Mixing in software say 4 harmonics for 4 channels of 32 samples seems quite heavy...

It does 3x32x4 multiplications per frame... to not count additions

Maybe one could use only 2 harmonics, quantize relative amplitudes and store precomputed waves in rom.

Could do like FM chip synthesis does internally; operate in logarithmic space where you can use additions instead of multiplications, followed by a final lookup table transform to linear space.

I was thinking that I can store scaled versions of the main tone and subsample it to get its higher harmonics.This would cost say 128x32 bytes but I would avoid all multiplications. Using logarithmic volumes one could end to much less waves, say 16 (using the psg approach).

The cpu load per frame would be 32*(n-1)*4 additions where n is the number of higher harmonics to reproduce.

The other operations would be indirect accesses to the right scaled wave and to the subsamples corresponding to the current harmonic

You could use logarithmically scaled versions so that you can just add them at the cost of reducing the volume resolution to just 16 steps (like the PSG). Also note that you could possibly just have one full-volume sine wave and then shift it to get the logarithmic versions of it.

I wonder how expensive it would be to implement the FFT in Z80 code if you use a logarithmic scale to avoid the multiplications.

Yes

No idea about the fft feasibility but it seems too complex to me

*ARTRAG*wrote:

Mixing in software say 4 harmonics for 4 channels of 32 samples seems quite heavy...

It does 3x32x4 multiplications per frame... to not count additions ...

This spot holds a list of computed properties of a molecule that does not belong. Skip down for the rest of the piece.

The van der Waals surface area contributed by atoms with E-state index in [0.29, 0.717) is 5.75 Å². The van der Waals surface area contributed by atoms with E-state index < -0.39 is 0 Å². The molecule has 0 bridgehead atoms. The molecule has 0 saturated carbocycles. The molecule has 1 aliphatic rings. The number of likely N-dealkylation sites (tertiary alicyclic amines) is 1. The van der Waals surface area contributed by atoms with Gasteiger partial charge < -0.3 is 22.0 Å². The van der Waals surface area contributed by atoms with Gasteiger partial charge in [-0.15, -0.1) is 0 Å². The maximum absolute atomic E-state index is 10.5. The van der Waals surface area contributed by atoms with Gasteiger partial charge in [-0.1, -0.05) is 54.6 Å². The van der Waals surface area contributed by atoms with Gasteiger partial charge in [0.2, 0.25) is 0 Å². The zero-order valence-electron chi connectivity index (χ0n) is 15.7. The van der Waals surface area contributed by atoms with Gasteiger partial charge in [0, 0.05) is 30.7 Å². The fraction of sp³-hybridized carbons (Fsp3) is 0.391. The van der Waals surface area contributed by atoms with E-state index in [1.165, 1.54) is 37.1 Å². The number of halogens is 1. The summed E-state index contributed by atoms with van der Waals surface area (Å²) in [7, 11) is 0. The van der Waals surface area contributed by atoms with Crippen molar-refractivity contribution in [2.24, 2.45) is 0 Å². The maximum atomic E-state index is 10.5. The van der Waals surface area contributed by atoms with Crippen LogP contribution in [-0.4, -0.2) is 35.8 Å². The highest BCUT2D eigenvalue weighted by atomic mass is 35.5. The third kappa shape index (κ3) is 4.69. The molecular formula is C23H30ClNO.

My idea was to do all these calculation in the encoder. So also store the waveforms (like how you now store frequencies and volumes). But I see now that would require more storage than a full 8-bit 8kHz sample. So ignore this idea ;-)

*Grauw*wrote:

I wonder how expensive it would be to implement the FFT in Z80 code if you use a logarithmic scale to avoid the multiplications.

Log-scale makes multiplication cheap but addition expensive. FFT needs both multiplication and addition.

You can partly work around this by having two log<->linear lookup tables, but these conversions very quickly accumulate rounding errors.

The best solution seems to have 15 waves scaled according to logarithmic volumes (zero volume is not represented).

One byte could pack the amplitudes of two harmonics.

The same 15 waves can be subsampled by 2,3,4 etc. to get higher harmonics

The encoder should

- compute the peaks in the amplitude spectrum, say P their set and Pf their frequencies

Repeat 4 times

- find the highest peak in P say f0 its frequency in Pf, remove f0 from Pf, store its scc amplitude, remove it from P

- look for any f in Pf in the range 2*f0 +/- df

- if present store its relative amplitude as logarithmic volume, remove f from Pf and the amplitude from P

- same for 3*f0 and 4*f0

Endrepeat

Techniques for Harmonic Sinusoidal Coding

https://www.google.it/url?sa=t&source=web&rct=j&url=http://w...

Reading chapter 3 from page 54 it seems I shouldn't start from the highest peak but from the one at the lowest frequency...

Interesting reading, there is a lot to improve in this coder for msx